This is about the Beatles as live phenomenon, and the fact that their music was all the more remarkable because it had to be heard above the scream – that ambient sound of sex, excitement and modernity, mixed in with a thin chirrup of press envy. The scream was an important part of it. . . an almost unbroken four-year, semi-improvised multimedia performance for which there was no pre-existing template – not simply the music but the giant public spectacle and public scrutiny.

➢ 10 Things we learned from Eight Days a Week
– Rolling Stone:

In February 1964, the band and their entourage occupied nearly the entire 12th floor of the Plaza NYC, including the 10-room presidential suite. But despite the space, the four friends retired to smaller quarters. “The four of us ended up in the bathroom just to get a break from the incredible pressure,” Starr says.

➢ “We were force-grown, like rhubarb,” says John Lennon
– Daily Telegraph:

The film shrewdly draws a line between the Beatles’ mischievous sense of humour and their long-time producer George Martin’s earlier life recording alternative comedy. Martin had worked with the Goons, an enormous influence on the band’s growing lyrical eccentricity in that period, as well as their off-the-cuff ribbing of strait-laced reporters.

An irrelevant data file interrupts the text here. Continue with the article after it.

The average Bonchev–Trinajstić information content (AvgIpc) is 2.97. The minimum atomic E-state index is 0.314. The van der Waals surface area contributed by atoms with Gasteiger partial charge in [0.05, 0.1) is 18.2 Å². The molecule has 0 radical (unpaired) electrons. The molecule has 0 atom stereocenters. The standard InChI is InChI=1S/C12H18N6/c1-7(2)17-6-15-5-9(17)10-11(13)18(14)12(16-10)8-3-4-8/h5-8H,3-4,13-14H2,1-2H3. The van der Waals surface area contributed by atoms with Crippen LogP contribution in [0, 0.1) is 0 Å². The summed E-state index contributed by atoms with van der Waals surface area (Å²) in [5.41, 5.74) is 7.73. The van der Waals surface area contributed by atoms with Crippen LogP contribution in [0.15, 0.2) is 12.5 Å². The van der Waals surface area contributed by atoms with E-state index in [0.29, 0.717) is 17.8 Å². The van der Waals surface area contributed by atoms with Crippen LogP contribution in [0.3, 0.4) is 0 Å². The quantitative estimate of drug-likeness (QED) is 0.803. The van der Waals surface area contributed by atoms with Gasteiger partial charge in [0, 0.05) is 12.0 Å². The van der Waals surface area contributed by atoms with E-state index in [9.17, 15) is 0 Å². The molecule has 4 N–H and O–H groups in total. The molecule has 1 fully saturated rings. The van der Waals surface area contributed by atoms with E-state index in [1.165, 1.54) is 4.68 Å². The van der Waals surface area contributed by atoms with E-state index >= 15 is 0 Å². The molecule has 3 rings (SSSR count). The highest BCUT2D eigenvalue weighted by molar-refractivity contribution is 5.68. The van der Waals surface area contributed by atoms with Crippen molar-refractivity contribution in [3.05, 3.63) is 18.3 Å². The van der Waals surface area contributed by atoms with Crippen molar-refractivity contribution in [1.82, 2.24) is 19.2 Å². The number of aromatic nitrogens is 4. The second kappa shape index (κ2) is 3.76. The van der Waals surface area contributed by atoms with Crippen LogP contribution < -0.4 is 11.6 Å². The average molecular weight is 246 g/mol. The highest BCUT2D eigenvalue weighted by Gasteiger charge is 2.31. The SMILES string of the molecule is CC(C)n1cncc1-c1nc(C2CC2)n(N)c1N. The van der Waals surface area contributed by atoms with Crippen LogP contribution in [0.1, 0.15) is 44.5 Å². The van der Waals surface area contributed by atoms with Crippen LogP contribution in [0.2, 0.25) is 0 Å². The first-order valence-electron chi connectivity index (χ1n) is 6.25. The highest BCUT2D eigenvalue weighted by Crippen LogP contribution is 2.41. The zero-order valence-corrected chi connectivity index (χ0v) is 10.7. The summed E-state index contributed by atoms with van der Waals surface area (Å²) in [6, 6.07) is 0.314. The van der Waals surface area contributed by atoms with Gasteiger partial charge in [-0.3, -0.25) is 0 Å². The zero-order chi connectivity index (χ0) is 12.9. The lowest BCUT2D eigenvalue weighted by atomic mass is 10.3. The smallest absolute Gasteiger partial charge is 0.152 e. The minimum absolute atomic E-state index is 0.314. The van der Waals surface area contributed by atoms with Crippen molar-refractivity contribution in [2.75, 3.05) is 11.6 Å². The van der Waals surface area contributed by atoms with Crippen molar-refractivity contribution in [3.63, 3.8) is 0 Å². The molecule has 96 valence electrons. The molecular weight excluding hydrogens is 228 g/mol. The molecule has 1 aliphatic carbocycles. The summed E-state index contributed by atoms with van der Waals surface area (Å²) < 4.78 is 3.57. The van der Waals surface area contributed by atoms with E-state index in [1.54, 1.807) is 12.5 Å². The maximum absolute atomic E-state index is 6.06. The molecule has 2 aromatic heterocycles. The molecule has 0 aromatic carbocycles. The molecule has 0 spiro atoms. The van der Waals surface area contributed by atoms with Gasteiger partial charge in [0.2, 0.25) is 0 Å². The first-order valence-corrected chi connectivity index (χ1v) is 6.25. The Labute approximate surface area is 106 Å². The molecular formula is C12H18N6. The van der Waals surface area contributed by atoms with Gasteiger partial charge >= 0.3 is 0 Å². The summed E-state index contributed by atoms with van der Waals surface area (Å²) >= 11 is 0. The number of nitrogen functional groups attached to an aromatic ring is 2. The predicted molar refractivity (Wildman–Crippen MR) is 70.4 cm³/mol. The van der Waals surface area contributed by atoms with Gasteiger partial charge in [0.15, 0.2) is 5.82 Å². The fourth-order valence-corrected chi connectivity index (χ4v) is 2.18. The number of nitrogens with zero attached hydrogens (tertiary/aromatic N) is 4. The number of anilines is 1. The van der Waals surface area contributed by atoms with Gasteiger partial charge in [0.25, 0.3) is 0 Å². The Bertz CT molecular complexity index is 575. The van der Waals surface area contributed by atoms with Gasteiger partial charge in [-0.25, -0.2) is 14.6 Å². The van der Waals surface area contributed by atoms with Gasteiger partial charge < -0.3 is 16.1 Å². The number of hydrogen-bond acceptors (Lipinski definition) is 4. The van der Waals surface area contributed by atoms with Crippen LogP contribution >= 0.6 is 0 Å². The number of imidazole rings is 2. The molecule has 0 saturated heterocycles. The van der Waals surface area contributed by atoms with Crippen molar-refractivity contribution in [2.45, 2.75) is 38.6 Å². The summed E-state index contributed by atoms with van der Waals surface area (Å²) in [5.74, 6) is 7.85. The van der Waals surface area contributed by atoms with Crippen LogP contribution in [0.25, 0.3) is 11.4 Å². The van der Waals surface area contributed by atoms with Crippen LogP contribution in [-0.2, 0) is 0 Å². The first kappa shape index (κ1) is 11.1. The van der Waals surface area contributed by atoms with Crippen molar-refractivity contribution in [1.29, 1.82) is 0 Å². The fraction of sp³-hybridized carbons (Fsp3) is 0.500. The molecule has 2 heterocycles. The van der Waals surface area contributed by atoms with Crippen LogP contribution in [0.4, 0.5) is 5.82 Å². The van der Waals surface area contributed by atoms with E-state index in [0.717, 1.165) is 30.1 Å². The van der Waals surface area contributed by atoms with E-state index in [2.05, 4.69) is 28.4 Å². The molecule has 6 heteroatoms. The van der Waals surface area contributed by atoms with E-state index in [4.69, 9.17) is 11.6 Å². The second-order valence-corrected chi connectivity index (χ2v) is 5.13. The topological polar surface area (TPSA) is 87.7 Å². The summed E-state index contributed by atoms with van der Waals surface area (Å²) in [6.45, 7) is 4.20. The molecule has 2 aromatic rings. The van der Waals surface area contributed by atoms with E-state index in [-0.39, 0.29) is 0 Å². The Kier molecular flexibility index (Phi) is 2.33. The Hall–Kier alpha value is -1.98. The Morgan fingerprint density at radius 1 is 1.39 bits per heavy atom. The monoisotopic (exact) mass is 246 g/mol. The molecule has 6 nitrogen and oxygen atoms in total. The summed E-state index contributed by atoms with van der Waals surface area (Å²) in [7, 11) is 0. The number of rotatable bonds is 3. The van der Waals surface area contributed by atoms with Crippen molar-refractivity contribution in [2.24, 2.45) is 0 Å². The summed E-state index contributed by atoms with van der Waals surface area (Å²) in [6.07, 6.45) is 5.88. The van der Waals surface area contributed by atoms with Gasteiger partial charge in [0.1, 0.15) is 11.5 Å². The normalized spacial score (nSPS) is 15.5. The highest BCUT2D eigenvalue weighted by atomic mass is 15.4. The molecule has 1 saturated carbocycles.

REMASTERED UK FOOTAGE, MANCHESTER 1963

Previously at Shapers of the 80s:

➢ No wonder The Beatles changed the shape of music after 456 sessions practising in public

➢ 1963, With The Beatles the day Kennedy was shot: “The second house was distinctly more subdued”

➢ 1966, More popular than Jesus: the fascinating Lennon interview in full

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1963 ➤ With The Beatles the day Kennedy was shot

Beatles, UK tour, 1963, Globe theatre, Stockton-on-Tees,  Beatlemania, Paul McCartney, John Lennon, CBS News, video, JFK, assassination, President Kennedy, Nov 22,